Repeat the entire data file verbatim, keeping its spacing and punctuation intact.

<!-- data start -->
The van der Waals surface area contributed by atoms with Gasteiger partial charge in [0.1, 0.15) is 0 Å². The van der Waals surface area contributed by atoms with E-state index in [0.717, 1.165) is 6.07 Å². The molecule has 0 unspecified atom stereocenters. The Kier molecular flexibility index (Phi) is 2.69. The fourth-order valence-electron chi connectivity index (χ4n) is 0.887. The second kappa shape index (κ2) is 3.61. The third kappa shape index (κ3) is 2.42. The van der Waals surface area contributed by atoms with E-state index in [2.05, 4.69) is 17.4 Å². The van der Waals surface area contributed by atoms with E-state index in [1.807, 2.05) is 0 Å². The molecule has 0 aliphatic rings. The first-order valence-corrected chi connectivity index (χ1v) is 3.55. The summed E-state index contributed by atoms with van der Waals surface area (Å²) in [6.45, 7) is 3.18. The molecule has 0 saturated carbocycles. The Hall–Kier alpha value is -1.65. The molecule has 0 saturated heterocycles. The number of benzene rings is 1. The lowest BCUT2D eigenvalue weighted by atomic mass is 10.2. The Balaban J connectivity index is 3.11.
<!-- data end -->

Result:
The van der Waals surface area contributed by atoms with Gasteiger partial charge in [0.1, 0.15) is 0 Å². The van der Waals surface area contributed by atoms with E-state index in [0.717, 1.165) is 6.07 Å². The molecule has 0 unspecified atom stereocenters. The Kier molecular flexibility index (Phi) is 2.69. The fourth-order valence-electron chi connectivity index (χ4n) is 0.887. The second kappa shape index (κ2) is 3.61. The third kappa shape index (κ3) is 2.42. The van der Waals surface area contributed by atoms with E-state index in [2.05, 4.69) is 17.4 Å². The van der Waals surface area contributed by atoms with E-state index in [1.807, 2.05) is 0 Å². The molecule has 0 aliphatic rings. The first-order valence-corrected chi connectivity index (χ1v) is 3.55. The summed E-state index contributed by atoms with van der Waals surface area (Å²) in [6.45, 7) is 3.18. The molecule has 0 saturated carbocycles. The Hall–Kier alpha value is -1.65. The molecule has 0 saturated heterocycles. The number of benzene rings is 1. The lowest BCUT2D eigenvalue weighted by atomic mass is 10.2. The Balaban J connectivity index is 3.11.